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Midsommar Movie Review by A. R. Braun

The Following Midsommar movie review was written by dark fiction author, A.R. Braun, to be released on the Ritual Blog for Mind on Fire Books.

I put off watching this film because it seemed artsy-fartsy. Don’t make that mistake. Ari Aster’s second horror movie after Hereditary WILL freak you out. If you’ve seen Hereditary, then you know the kind of scares to expect.

Dani (Florence Pugh), a psychiatry major, mourns—traumatized—after her mentally ill sister kills herself AND her parents with carbon monoxide.

Scene from Midsommar Film. For review on Mind on Fire Books

Her boyfriend, Christian (Jack Reynor)—a cultural anthropology student—holds her tight and helps her grieve, but also wants to dump her because she’s never in the mood. This is an attitude that’s written in stone by his buddies, Mark (Will Poulter) and Josh (William Jackson Harper), who simply don’t like her, except for . . .

. . . Pelle (Vilhelm Blomgren), their Swedish friend, who, it turns out, has invited the boys to Midsommar, a celebration at Pelle’s ancestral commune, the Hårga, in Sweden. The celebration occurs only once every 90 years, and anthropology student Josh desires to write this thesis on it. Dani inadvertently invites herself to Midsommar, then is more than touched when Pelle expresses his sincere condolences about what happened to her family, making her run to the bathroom to weep. In fact, Pelle wins her over, telling her, if it wasn’t for his non-biological new family in Sweden, he wouldn’t know what he’d do (not verbatim).

But the foursome couldn’t fathom what they’re in for.

The group takes a plane to Sweden and drives, then walks to the commune, where they meet Simon and Connie (Archie Madekwe and Ellora Torchia), a British couple from London who were invited by Pelle’s communal brother, Ingemar. Simon offers the group ‘shrooms, and Dani has hallucinations of Terri, her sister, while under the drug’s influence. Mark, however, freaks out, unable to take the trip, telling the others to lay down like him.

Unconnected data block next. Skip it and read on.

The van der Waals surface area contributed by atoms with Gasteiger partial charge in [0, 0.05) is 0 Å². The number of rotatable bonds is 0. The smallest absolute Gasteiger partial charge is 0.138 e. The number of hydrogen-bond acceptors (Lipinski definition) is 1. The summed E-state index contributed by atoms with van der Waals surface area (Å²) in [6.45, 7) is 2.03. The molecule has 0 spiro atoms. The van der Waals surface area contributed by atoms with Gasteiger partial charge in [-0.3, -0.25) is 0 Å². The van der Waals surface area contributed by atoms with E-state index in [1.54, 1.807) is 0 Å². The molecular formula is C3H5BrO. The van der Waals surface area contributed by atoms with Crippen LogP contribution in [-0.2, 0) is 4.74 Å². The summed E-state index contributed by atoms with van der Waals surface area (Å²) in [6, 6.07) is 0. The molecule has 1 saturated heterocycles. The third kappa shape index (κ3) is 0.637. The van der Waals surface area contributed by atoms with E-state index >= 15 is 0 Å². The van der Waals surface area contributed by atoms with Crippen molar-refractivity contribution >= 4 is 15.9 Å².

Enter what Algernon Blackwood would’ve called a “series of shocks,” or “grotesqueries.”

At the twisted tradition of ättestupa the group learns that the cult kills themselves at seventy-two years of age. This scene is brutality realized.

Things amp-up from there, where a redhead sets her sights on Dani’s boyfriend, and puts—gulp—her pubes in his meal. If you like the band, HammerFall, you’ll love what happens to Josh when he sneaks into the holiest of holies to snap a picture of their sacred book, after being forbidden to do so.

Scene from Midsommar Film. Movie Review by A.R. Braun

The human sacrifices have begun . . . of the Americans . . . and Pelle tells Dani his family is her family (not verbatim). When Dani catches her boyfriend screwing the redhead, she falls apart . . . but the Swedish females fall apart WITH her. (See, her new fam-il-y.)

By the end, she’ll warm-up to it, in a hideous way.

This film and Hereditary are at the top of my Blu-ray rack, and with good reason. Ari Aster is one of the few American writer/directors making genuinely shocking horror movies right now. Don’t miss either of them! And if you do, it’s your own fault.

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A.R. Braun on Mind on Fire Books

Review by Horror Writer, A.R. Braun. Check out his latest short story, “Little Ghoul,” here.

Mad Men

  • Mad Men is a collection of three disturbing horror shorts from authors living in the Midwest. The themes explored in this collection range from man versus self, man versus man, and man versus creature. [caption id="attachment_4742" align="alignleft" width="188"]Mad Men eBook Mad Men eBook at Mind on Fire Books[/caption] Mad Men begins with Matt’s tale, a thought-provoking thriller which causes the reader to question his reality and what he fears within himself. The second tale explores the grotesque juxtaposed with beautiful nature, where the ending unfolds into a horrific dream, waking in even more terrible pain. The third tale is by seasoned horror writer, A.R. Braun – and his diabolical creatures never disappoint!  A.R. Braun’s goal is to be on the banned book list; we think this tale may just be evil enough to be considered. A must read before it does get banned! Mainstream Horror Shorts don’t always satisfy us in the way they should. They don’t open conversations about what it is that we fear or why we fear such things, they focus mainly on pop culture and gore. The writers in the Mad Men anthology understand the need for literate horror, opening discussions of man’s psyche. When these writers set out to tell a story, they are less interested in conveying fear and more interested in wonder, the sublime, and the infinite strangeness that drives all man and woman. Highly recommended for tweens, teens, and adults. The Mad Men anthology published by Mind on Fire Books. Written by Willy Martinez, A.R. Braun and Matt Lavitt. No part of this book shall be copied without permission from the publisher.